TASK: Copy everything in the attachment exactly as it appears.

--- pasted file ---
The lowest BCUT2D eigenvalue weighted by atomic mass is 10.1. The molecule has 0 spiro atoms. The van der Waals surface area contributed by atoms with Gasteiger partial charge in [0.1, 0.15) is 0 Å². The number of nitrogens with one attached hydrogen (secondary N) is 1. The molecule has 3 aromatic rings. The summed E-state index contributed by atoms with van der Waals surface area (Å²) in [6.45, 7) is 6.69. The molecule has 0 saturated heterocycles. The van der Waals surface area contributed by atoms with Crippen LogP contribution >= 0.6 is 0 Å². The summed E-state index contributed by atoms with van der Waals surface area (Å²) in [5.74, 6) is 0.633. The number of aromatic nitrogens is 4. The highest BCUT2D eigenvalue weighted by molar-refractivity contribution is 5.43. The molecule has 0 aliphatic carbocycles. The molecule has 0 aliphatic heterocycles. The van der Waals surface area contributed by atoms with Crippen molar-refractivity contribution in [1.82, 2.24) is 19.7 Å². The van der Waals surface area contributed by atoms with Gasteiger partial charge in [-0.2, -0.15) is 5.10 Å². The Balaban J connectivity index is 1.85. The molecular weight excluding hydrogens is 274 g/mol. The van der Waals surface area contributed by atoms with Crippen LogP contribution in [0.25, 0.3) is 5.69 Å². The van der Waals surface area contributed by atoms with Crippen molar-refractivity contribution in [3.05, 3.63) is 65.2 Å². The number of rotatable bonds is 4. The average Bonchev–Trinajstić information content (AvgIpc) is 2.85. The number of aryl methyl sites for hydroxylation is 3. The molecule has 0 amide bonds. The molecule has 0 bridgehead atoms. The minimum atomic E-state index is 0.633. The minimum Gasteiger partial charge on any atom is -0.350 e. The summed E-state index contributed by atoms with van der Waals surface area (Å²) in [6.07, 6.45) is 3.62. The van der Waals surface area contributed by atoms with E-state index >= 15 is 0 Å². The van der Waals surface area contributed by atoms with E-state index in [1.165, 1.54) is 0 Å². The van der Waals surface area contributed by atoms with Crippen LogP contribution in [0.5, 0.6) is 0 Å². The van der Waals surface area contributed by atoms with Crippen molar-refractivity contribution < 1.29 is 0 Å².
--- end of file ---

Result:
The lowest BCUT2D eigenvalue weighted by atomic mass is 10.1. The molecule has 0 spiro atoms. The van der Waals surface area contributed by atoms with Gasteiger partial charge in [0.1, 0.15) is 0 Å². The number of nitrogens with one attached hydrogen (secondary N) is 1. The molecule has 3 aromatic rings. The summed E-state index contributed by atoms with van der Waals surface area (Å²) in [6.45, 7) is 6.69. The molecule has 0 saturated heterocycles. The van der Waals surface area contributed by atoms with Crippen LogP contribution >= 0.6 is 0 Å². The summed E-state index contributed by atoms with van der Waals surface area (Å²) in [5.74, 6) is 0.633. The number of aromatic nitrogens is 4. The highest BCUT2D eigenvalue weighted by molar-refractivity contribution is 5.43. The molecule has 0 aliphatic carbocycles. The molecule has 0 aliphatic heterocycles. The van der Waals surface area contributed by atoms with Crippen molar-refractivity contribution in [1.82, 2.24) is 19.7 Å². The van der Waals surface area contributed by atoms with Gasteiger partial charge in [-0.2, -0.15) is 5.10 Å². The Balaban J connectivity index is 1.85. The molecular weight excluding hydrogens is 274 g/mol. The van der Waals surface area contributed by atoms with Crippen LogP contribution in [0.25, 0.3) is 5.69 Å². The van der Waals surface area contributed by atoms with Crippen molar-refractivity contribution in [3.05, 3.63) is 65.2 Å². The number of rotatable bonds is 4. The average Bonchev–Trinajstić information content (AvgIpc) is 2.85. The number of aryl methyl sites for hydroxylation is 3. The molecule has 0 amide bonds. The molecule has 0 bridgehead atoms. The minimum atomic E-state index is 0.633. The minimum Gasteiger partial charge on any atom is -0.350 e. The summed E-state index contributed by atoms with van der Waals surface area (Å²) in [6.07, 6.45) is 3.62. The van der Waals surface area contributed by atoms with E-state index >= 15 is 0 Å². The van der Waals surface area contributed by atoms with E-state index in [1.165, 1.54) is 0 Å². The van der Waals surface area contributed by atoms with Crippen LogP contribution in [0.5, 0.6) is 0 Å². The van der Waals surface area contributed by atoms with Crippen molar-refractivity contribution < 1.29 is 0 Å².